A forgotten green space in Maryhill has been brought back to life in just a matter of months.
At the weekend local people celebrated the official opening of the first phase of the community garden at Maryhill Park at a summer fair.
Watch: Official opening for the first phase of Maryhill Park community garden.
Where dilapidated cabins and wasteground once was, now sit raised beds, a modern pagoda and planting gardens.
And more will follow in months and years to come with plans for a secure lock-up, additional raised beds, and even a cafe and toilets down the line.
It is a remarkable turn around for what was until recently a neglected site by the derelict bowling green within the wider park landscape.
Flowers: The raised beds cater for the different senses.
In just three months, the Friends of Maryhill Park have secured funding and transformed a derelict area into a welcoming and green outside space.
It follows several years of effort by the community to improve the wider park at Maryhill, cutting back hedges and trees, clearing back paths and reclaiming a forgotten green space.
The official opening of the garden was attended by Bob Doris, MSP for Maryhill & Springburn, and around 200 local people who braved summer showers.
Ben Cooper, a bicycle builder by trade, is one of the Friends of Maryhill Park who has been part of the team of community volunteers.
Green: A lot of work has been done in recent years to improve the park.
He said: "The bowling green at Maryhill Park has been derelict for about 20 years. This whole area was overgrown, with 30-ft high beech hedges.
"All the paths were covered. Volunteers over the last five years have been opening up the entire park. We've trimmed all these hedges to make it a lot more open and welcoming.
"It used to be a lot more enclosed, and sometimes a bit scary to come down through here because there were only two entrances. Now it's much more open, I think.
Tennis: Courts next to the garden are being brought back into use.
"And the community garden is the next stage of that. Getting more people in here again.
"The final stage is to have things like a community cafe up here, and toilet facilities, that kind of thing.
"That's a few years down the line, but hopefully we can get back to how it was."
He added: "People remember when this was a really bustling area; it had on-ste toilets, it had an on-site cabin, and there was man in a little shack who handed out tennis racquets to people.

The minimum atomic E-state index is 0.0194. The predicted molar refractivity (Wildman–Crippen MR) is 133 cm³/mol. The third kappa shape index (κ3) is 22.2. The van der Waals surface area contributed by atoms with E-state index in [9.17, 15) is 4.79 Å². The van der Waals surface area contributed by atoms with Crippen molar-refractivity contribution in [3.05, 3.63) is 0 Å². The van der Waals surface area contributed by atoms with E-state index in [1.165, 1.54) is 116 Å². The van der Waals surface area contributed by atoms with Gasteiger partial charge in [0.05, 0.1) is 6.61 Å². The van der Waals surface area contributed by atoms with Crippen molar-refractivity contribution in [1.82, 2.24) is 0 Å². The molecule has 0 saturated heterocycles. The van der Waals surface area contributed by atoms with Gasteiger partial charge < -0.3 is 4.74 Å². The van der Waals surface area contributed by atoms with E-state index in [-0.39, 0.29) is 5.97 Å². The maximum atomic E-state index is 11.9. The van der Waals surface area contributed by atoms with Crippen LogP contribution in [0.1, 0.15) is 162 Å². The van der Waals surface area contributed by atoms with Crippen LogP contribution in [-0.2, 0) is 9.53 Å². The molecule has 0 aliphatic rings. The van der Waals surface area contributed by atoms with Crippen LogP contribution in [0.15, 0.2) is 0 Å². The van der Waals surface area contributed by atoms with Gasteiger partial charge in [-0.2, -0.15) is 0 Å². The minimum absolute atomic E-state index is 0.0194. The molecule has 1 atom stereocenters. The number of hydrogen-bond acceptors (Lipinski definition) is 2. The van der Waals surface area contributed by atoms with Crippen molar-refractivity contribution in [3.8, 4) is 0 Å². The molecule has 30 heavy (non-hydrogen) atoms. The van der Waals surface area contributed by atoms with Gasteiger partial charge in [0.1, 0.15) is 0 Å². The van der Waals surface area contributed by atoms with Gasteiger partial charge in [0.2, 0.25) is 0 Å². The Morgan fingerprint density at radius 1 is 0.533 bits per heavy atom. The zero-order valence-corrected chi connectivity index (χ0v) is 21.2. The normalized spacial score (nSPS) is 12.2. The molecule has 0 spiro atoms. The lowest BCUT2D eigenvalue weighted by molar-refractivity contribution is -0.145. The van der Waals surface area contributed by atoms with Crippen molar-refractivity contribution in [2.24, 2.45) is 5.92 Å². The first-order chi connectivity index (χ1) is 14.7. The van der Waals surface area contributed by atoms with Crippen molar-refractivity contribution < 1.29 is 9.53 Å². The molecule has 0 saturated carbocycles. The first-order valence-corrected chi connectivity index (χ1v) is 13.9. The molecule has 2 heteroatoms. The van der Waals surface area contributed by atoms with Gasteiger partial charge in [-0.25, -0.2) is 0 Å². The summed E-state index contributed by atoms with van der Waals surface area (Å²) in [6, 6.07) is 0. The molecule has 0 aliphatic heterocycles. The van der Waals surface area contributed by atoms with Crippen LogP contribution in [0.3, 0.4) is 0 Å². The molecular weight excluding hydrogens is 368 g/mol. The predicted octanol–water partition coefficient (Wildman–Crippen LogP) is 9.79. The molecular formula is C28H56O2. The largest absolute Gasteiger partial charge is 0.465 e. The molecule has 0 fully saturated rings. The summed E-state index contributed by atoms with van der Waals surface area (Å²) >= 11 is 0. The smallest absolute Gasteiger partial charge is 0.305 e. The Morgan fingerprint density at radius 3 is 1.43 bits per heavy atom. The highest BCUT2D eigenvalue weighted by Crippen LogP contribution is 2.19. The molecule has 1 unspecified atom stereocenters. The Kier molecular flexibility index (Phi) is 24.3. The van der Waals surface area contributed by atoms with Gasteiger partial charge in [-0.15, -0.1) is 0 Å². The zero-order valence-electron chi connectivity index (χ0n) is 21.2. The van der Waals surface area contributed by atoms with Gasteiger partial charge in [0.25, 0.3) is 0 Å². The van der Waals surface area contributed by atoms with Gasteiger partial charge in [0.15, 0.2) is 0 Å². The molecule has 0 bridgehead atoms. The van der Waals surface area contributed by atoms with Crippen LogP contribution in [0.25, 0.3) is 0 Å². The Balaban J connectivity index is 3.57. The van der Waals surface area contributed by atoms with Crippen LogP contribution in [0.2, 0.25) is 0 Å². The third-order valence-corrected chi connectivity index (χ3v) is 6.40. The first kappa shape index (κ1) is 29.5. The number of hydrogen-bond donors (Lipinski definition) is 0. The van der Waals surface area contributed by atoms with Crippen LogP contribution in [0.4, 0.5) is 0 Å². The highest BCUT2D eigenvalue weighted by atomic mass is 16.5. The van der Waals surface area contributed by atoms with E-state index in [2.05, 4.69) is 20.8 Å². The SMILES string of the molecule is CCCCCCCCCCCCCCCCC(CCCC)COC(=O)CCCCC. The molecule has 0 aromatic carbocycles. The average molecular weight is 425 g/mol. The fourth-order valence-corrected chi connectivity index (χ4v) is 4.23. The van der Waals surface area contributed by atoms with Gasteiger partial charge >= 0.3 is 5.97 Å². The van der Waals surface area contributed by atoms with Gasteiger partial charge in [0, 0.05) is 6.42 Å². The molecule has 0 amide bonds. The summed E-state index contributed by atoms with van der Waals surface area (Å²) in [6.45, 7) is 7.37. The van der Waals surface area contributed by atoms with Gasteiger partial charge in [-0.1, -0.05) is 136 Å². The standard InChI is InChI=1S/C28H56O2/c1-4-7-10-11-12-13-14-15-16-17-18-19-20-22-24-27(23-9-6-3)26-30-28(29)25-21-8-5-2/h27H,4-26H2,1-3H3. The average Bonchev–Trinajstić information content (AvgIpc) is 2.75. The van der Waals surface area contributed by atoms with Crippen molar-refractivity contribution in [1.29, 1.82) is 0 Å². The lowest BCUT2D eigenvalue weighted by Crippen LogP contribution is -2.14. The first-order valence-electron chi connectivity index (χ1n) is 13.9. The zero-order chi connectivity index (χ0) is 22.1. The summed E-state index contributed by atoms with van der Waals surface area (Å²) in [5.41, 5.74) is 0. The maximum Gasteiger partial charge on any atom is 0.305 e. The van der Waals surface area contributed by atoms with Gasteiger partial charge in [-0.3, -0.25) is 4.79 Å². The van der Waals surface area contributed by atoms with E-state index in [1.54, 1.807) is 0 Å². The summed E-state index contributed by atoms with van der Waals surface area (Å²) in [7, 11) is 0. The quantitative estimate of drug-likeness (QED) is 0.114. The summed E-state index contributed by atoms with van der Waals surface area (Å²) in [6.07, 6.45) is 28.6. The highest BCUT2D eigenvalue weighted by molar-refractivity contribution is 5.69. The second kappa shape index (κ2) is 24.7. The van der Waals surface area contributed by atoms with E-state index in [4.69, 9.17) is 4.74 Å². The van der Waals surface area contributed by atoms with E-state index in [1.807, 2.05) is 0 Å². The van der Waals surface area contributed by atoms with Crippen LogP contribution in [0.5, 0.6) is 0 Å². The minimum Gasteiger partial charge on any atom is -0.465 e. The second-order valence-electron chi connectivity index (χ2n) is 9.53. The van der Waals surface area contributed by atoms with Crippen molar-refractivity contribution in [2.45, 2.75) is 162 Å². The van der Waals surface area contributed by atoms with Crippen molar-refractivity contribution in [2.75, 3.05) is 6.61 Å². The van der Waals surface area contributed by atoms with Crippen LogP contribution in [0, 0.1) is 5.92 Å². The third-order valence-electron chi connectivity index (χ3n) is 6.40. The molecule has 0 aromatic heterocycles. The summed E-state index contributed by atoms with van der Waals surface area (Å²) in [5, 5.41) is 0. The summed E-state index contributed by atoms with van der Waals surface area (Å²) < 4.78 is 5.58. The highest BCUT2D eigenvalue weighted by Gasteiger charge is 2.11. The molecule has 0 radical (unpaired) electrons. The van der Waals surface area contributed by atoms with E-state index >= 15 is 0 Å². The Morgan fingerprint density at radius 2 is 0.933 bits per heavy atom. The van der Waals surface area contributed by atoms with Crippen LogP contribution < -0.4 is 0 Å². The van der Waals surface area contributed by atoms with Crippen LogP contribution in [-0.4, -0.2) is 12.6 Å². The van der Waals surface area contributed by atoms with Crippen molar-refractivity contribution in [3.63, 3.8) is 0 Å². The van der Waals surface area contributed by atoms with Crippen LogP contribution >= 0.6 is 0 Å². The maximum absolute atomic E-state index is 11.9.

"We'd like to get back to that, at least part time in the summer, that kind of thing."
Friends: Ben Cooper is one of the many friends of Maryhill Park.
Friends of Maryhill Park managed to get some funding from the council's Stalled Spaces project.
That money was used to create the raised beds and a rainwater collection system attached to the pagoda.
"It's been a really quickly project, just this year," said Ben.
"We only started in about March and we got the funding through in April and we finished about three weeks ago (mid May). And it's going really well.
Cover: A steel pagoda provides perfect shelter for visitors to the garden.
"We've had good involvement from local people shifting tonnes of soil, and it's worked very well.
"But this is the first stage though. We've already got funding for the second stage. We want to build another storage cabin for tools and things, more beds and expand from there."
Ribbon: Bob Doris MSP performed the official opening of the community garden.
The garden has sensory beds: plants categorised by the different senses; a touch bed, which has spiked and soft plants; and a scented bed.
Ben said: "It's an open garden. Anyone can come along and enjoy it. We are not about locking it off and keeping it away from local people.
"We want local people to get involved as much as possible.
"The other thing we built was the pagoda structure. It was originally designed for things just to climb up, but we thought it would be a good idea to have a system of rainwater collection.
Map: Maryhill Park is easy to get to by public transport. ©Google Maps
"That has an angled metal roof, collections water off that, it runs into a gutter, and it is stored i the metal drums at the back.
"So we now have on-site water for watering things when we need to. It's a good piece of recycling, we don't have to pay any water bills. We're self-sufficient that way.
He said: "We've built the park so that kids can run off and go and play in the hedgerows, and find bugs and things. We also have a focal point for them to come back to."
Play: Children enjoyed face-painting at the summer fair.
Sarah Howitt, chair of Friends of Maryhill Park, said a lot of work had been done by the community in recent years to make the park a safe and pleasant place to visit.
Sarah said: "Our green spaces are enormously important, Glasgow has got lots of them.
"But the council struggles nowadays to run them so we've stepped up to help with that.
Safe: Friends group chair Sarah Howitt says volunteers have transformed the park.
"Raising awareness today hopefully means that more people will be involved, and making the park feel like somewhere people want to be.
"When we first set up people said they were scared, people said they found the park an intimidating place.
"We've not heard that now for a very long time now, because it is better used."